by Barton Goldenberg
Gone are the days when you can simply ‘push’ your product or service onto a customer. Product-driven marketing – messaging focused on features and benefits and promotional offers aimed at driving sales – is no longer effective. Features are easy to copy and offers are easy to match. Many companies have realized that it is also critical to listen to the needs and wants of customers and build these into their products and services. But this alone will not assure success when everyone else is doing the same.
Forward-looking companies understand that they must go further and ask, “How is my product or service adding measurable value for our customers, and how will I know?” Their quest for the answers to these questions has led to the concept of “Customer Success,” where the needs of the organization to sell a product, and the needs of the customer to derive tangible value, intersect.
What is “Customer Success”?
According to the Customer Success Association, “Customer Success is a long-term, scientifically engineered and professionally directed strategy for maximizing customer and company sustainable proven value.” Let’s unpack that definition.
Customer success is not transactional. It is not about customer acquisition or making today’s sale. It’s about managing customer relationships as long-term assets, seeking to maximize their value over time and to avoid losing them to the competition.
2. Customer and Company
The origin of the term “Customer Success” is often attributed to Salesforce, which sells software-based services or Software-as-a-Service (SaaS). Salesforce found that maintaining these recurring revenue streams required maximizing the utility (i.e. the value) derived from their customers’ use of their products over time. For the company to succeed, their customers had to successfully achieve the objectives they sought when purchasing the product.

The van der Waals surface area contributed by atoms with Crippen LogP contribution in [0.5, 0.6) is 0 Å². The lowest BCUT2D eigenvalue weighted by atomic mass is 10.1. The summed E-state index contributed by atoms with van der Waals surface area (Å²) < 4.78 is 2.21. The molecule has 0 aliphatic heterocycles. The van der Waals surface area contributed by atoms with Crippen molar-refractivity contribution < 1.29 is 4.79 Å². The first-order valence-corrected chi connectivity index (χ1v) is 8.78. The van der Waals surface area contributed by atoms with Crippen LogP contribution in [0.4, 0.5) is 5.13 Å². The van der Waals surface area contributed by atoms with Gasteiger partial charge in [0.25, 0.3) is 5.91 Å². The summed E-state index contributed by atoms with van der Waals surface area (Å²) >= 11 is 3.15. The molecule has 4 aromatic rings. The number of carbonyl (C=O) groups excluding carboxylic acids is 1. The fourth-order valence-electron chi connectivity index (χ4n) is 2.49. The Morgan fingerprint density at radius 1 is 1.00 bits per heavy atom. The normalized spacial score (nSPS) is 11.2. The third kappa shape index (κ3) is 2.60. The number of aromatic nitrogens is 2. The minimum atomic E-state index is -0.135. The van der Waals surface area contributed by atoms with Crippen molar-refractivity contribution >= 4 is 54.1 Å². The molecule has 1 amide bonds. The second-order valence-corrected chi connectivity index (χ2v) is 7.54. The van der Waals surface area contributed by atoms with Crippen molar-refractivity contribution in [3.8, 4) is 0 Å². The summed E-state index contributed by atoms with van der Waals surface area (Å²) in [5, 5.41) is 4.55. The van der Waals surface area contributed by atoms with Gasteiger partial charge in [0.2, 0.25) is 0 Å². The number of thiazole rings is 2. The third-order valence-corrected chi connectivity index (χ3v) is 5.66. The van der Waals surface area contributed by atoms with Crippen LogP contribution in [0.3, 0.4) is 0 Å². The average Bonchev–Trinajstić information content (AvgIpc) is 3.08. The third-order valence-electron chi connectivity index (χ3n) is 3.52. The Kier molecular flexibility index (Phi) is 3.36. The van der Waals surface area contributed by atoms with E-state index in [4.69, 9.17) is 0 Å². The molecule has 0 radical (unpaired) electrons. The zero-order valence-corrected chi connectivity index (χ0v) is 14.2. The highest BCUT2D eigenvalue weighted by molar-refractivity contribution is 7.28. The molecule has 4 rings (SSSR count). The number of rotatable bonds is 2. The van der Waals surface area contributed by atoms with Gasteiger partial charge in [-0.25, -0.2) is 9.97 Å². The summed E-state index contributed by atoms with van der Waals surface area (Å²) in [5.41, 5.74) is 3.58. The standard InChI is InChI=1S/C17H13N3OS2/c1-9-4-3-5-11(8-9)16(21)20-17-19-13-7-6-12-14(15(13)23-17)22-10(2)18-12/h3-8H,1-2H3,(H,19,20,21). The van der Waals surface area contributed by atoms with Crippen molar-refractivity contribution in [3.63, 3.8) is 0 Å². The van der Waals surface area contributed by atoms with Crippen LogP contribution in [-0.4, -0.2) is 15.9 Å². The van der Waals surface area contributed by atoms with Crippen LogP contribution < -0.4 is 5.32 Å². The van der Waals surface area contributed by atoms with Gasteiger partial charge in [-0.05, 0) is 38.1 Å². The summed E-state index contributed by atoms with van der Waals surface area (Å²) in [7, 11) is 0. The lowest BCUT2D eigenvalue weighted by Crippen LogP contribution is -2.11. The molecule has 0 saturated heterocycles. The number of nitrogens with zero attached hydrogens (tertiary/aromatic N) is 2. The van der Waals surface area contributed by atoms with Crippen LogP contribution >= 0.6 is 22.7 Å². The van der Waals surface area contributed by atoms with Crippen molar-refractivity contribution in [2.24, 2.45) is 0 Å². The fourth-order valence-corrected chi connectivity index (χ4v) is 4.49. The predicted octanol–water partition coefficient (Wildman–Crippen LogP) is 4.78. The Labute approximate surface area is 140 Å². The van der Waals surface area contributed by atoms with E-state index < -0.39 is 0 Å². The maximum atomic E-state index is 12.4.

For a company to deliver ongoing value to its customers, it must innovate and stay competitive. For the Company, it ensures ongoing sales/revenues. For the customer, it delivers ‘value-add’ that customers are willing to pay for. It also drives long-term customer loyalty, satisfaction, and advocacy. Most companies find their business follows the 80/20 rule: they derive 80% of their revenue from the ongoing/repeat business of roughly 20% of their customers. An approach geared toward customer success maximizes customer loyalty and lifetime value of these customer relationships.
Think about your own business. It’s not enough to merely believe that a customer or your company are receiving benefit from the relationship. The key is to actively measure whether the customer feels they are receiving value. One way to accomplish this is to set up a plan that measures a series of achievable goals over time (e.g., high Net Promoter scores, customer satisfaction scores).
To whom. In whose eyes? How do you measure perceived value of your product or service at the end-user level? Should you measure customer satisfaction? Repeat orders? Willingness of your customer to recommend you to a friend (Net Promoter Score)? How often you receive ‘likes’ on social media sites? All of the above? Bottom line, you can’t manage what you don’t measure. Detailed customer success metrics are critical to determining how much value your customer is gaining from using your product or service.
Effective implementation of customer success programs involves integrating the functions and activities of Marketing, Sales, Customer Service, Training and Support. This has implications for people, process and technology within any organization. Look for our next email in a couple of weeks, where we will delve deeper into this topic. For a preview, follow this link.